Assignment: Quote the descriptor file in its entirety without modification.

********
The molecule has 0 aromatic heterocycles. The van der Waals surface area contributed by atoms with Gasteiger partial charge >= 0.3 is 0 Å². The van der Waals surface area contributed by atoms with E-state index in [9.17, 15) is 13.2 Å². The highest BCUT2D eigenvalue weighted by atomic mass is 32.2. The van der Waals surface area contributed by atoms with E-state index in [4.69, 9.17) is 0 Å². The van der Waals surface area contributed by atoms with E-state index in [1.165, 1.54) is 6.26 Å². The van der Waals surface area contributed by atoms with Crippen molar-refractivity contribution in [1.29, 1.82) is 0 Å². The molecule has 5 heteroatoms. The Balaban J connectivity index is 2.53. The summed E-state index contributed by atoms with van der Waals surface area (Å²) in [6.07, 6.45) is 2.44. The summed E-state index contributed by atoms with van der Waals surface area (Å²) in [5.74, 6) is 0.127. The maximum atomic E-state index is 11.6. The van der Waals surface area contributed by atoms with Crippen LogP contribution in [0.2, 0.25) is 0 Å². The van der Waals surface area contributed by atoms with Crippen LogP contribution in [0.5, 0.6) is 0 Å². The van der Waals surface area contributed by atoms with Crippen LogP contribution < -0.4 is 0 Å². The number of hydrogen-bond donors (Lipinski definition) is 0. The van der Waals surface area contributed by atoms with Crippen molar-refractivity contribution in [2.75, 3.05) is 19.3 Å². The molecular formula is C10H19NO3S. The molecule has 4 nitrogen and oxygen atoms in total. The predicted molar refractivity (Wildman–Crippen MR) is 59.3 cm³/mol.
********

The molecule has 0 aromatic heterocycles. The van der Waals surface area contributed by atoms with Gasteiger partial charge >= 0.3 is 0 Å². The van der Waals surface area contributed by atoms with E-state index in [9.17, 15) is 13.2 Å². The highest BCUT2D eigenvalue weighted by atomic mass is 32.2. The van der Waals surface area contributed by atoms with E-state index in [4.69, 9.17) is 0 Å². The van der Waals surface area contributed by atoms with E-state index in [1.165, 1.54) is 6.26 Å². The van der Waals surface area contributed by atoms with Crippen molar-refractivity contribution in [1.29, 1.82) is 0 Å². The molecule has 5 heteroatoms. The Balaban J connectivity index is 2.53. The summed E-state index contributed by atoms with van der Waals surface area (Å²) in [6.07, 6.45) is 2.44. The summed E-state index contributed by atoms with van der Waals surface area (Å²) in [5.74, 6) is 0.127. The maximum atomic E-state index is 11.6. The van der Waals surface area contributed by atoms with Crippen LogP contribution in [0.2, 0.25) is 0 Å². The van der Waals surface area contributed by atoms with Crippen LogP contribution in [0.5, 0.6) is 0 Å². The van der Waals surface area contributed by atoms with Crippen LogP contribution < -0.4 is 0 Å². The number of hydrogen-bond donors (Lipinski definition) is 0. The van der Waals surface area contributed by atoms with Crippen molar-refractivity contribution in [2.75, 3.05) is 19.3 Å². The molecular formula is C10H19NO3S. The molecule has 4 nitrogen and oxygen atoms in total. The predicted molar refractivity (Wildman–Crippen MR) is 59.3 cm³/mol.